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500-year-old 'teenage' mummy is one of best-preserved in the world

500-year-old 'teenage' mummy is one of best-preserved in the world

The ancient Incan mummy was found nearly 500 years later, with the body looking almost identical to how it had done in life.

When you think of mummies, you’d be forgiven for thinking of Egypt and searing heat.

However, it turns out one of the best-preserved mummies is actually that of a 500-year-old teenage girl found in the frozen mountains above South America.

Taken from the highest tomb on Earth, the so-called ‘Inca Ice Maiden’ is so well preserved that researchers have been able to analyse her DNA – with staggering results.

The young girl looks almost like she's sleeping.
YouTube / Smithsonian Channel

Also known as the Mummy Juanita, the 15-year-old girl was discovered in 1995 by a team of researchers.

Johan Reinhard and Constanza Ceruti had been exploring a region of the Andes boarding Chile and Argentina.

Nearly 6,739 metres (22,110 ft) above sea level, the scientists had uncovered a perfectly preserved teenager who is thought to have been about 15 when she died.

Describing it as an ‘archaeologist’s dream’, Reinhard was surprised by the mummy’s hands as they unwrapped her ancient remains.

“It was probably one of the most powerful experiences in my life…because they were perfect,” he admitted to the Smithsonian Channel, saying that they looked just as they had done when she was alive.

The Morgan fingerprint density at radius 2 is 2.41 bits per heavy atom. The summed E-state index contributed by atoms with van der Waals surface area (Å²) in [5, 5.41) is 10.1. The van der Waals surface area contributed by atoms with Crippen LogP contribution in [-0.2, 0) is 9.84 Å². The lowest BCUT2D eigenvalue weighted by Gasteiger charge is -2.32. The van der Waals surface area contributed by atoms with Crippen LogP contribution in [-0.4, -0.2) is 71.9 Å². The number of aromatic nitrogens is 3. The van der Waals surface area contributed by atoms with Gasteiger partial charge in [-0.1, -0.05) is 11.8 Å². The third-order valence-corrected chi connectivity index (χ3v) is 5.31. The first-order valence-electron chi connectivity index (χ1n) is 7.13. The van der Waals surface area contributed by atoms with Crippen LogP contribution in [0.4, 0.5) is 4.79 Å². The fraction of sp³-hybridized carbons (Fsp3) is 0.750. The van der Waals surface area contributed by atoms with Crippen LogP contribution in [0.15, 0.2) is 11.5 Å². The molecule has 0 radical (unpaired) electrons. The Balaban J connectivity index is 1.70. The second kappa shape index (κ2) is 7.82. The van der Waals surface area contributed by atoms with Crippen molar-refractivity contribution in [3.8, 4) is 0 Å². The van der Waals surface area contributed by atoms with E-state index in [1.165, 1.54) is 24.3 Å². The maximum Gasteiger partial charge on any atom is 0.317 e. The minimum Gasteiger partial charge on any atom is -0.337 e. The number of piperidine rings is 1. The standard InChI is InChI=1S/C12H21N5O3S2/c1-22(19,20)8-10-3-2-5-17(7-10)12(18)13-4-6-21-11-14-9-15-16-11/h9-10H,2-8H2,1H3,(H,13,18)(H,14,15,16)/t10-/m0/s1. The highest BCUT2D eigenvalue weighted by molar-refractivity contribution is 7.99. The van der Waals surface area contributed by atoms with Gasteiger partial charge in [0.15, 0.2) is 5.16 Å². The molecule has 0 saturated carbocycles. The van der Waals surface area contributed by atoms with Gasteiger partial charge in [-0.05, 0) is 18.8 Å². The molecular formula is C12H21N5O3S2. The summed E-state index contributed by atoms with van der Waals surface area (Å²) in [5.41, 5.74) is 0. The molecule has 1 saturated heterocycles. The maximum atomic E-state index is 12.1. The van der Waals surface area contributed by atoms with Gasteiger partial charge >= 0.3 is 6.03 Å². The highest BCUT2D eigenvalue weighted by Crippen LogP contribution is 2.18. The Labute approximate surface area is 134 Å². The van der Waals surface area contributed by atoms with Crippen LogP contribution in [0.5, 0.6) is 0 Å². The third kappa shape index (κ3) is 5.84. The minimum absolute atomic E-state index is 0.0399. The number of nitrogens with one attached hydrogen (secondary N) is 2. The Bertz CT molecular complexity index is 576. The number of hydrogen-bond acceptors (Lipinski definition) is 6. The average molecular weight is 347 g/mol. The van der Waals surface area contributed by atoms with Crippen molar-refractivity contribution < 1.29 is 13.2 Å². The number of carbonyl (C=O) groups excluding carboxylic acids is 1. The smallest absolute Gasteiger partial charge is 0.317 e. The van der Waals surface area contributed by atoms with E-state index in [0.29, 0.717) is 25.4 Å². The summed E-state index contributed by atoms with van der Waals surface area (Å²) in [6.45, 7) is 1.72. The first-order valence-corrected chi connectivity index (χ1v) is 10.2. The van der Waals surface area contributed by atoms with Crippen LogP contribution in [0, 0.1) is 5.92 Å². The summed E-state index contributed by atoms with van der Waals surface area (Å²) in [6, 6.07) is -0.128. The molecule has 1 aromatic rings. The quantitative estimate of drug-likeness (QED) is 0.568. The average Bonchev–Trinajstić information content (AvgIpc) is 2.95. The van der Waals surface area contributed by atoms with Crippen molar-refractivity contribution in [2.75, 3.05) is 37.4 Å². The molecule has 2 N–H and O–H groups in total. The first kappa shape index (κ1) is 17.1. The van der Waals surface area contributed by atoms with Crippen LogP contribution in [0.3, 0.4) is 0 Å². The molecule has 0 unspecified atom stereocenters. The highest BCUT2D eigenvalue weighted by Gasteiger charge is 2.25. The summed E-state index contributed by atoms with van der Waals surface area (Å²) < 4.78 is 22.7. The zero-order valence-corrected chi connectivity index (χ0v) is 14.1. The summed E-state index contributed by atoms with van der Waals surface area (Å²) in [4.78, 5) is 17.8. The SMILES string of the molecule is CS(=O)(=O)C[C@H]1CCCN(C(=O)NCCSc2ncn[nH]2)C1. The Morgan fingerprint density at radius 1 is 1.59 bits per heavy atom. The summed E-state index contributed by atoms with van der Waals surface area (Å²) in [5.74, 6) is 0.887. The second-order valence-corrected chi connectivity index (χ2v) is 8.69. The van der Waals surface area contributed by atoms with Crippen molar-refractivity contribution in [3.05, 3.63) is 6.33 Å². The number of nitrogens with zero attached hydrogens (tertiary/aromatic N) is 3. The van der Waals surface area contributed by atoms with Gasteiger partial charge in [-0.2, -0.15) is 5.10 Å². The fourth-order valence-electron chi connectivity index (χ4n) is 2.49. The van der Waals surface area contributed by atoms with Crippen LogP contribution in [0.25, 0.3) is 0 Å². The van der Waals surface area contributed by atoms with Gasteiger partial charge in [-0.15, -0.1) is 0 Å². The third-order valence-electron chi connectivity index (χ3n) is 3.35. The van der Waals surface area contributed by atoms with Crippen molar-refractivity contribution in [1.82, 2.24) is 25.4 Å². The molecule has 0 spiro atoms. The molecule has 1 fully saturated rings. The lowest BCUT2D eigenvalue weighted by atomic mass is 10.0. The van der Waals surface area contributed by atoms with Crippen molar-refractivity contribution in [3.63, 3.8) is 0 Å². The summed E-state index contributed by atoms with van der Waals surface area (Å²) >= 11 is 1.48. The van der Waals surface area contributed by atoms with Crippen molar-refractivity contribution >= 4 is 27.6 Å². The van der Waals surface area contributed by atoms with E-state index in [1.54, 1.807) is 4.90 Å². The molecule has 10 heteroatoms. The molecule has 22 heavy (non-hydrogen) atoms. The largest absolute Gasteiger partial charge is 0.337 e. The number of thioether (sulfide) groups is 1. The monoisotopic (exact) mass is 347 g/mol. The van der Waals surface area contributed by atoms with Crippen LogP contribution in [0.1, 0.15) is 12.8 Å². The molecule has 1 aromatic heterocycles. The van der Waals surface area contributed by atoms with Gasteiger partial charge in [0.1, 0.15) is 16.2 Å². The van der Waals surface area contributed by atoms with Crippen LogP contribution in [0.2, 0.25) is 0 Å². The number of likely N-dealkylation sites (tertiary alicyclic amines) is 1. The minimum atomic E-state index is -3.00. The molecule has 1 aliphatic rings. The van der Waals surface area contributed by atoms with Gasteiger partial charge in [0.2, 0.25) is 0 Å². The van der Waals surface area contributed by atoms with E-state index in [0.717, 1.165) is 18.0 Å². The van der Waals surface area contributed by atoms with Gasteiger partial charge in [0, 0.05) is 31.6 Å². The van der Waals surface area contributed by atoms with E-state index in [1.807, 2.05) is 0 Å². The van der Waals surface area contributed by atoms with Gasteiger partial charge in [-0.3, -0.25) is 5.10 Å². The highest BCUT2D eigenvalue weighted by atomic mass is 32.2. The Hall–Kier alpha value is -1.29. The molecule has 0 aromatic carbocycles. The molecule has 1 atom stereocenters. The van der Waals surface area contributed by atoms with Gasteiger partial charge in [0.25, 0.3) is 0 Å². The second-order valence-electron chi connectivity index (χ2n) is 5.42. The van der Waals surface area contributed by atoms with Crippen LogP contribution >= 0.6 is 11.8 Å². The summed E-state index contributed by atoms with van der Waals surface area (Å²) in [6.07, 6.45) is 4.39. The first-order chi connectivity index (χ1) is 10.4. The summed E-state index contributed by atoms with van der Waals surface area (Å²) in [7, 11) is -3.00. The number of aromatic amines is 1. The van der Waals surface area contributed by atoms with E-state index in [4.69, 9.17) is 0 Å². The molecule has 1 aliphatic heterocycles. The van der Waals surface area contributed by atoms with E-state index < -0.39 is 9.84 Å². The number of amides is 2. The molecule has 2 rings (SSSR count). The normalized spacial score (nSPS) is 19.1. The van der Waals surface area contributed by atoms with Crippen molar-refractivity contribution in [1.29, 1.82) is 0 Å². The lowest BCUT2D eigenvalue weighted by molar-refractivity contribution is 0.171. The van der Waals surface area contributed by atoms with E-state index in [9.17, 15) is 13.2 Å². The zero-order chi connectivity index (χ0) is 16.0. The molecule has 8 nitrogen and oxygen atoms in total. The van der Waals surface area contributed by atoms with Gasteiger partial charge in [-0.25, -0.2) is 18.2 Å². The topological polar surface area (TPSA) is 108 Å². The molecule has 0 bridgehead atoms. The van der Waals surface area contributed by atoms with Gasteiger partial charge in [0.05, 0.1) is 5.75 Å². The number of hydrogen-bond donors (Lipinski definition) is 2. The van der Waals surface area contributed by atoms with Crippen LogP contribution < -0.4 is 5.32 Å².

“This has got to be, if not the best mummy in the world, we don’t know any of any other,” he explained.

“Everything seemed totally untouched, it was perfectly preserved. Not a feather had shrunk, not a colour had faded,” he gushed, as he spoke about the other artefacts including jewellery and clothes, which were found alongside her.

What is even weirder though is that scientists analysing her DNA have discovered that the girl was battling a lung infection, just days before her death.

She was discovered in 1995 by a team of researchers in South America.
YouTube / Smithsonian Channel

According to Live Science, scientists used a technique called shotgun proteomics.

If you are unfamiliar with the term, it means using a mass spectrometer to look at proteins found in the DNA and break them down into smaller parts.

Using clever tech and the latest software, the technique could identify proteins that matched that of chronic respiratory infection patients.

It means that the Inca Ice Maiden was likely suffering from a similar illness, days before her death – with an X-ray also confirming this theory.

Meanwhile, the body of a boy discovered close to the maiden didn’t carry such diseases.

Scientists are now hoping to roll out the technique in less-preserved mummies or even victims of crime.

To be fair, it is dead clever technology.

Featured Image Credit: YouTube / Smithsonian Channel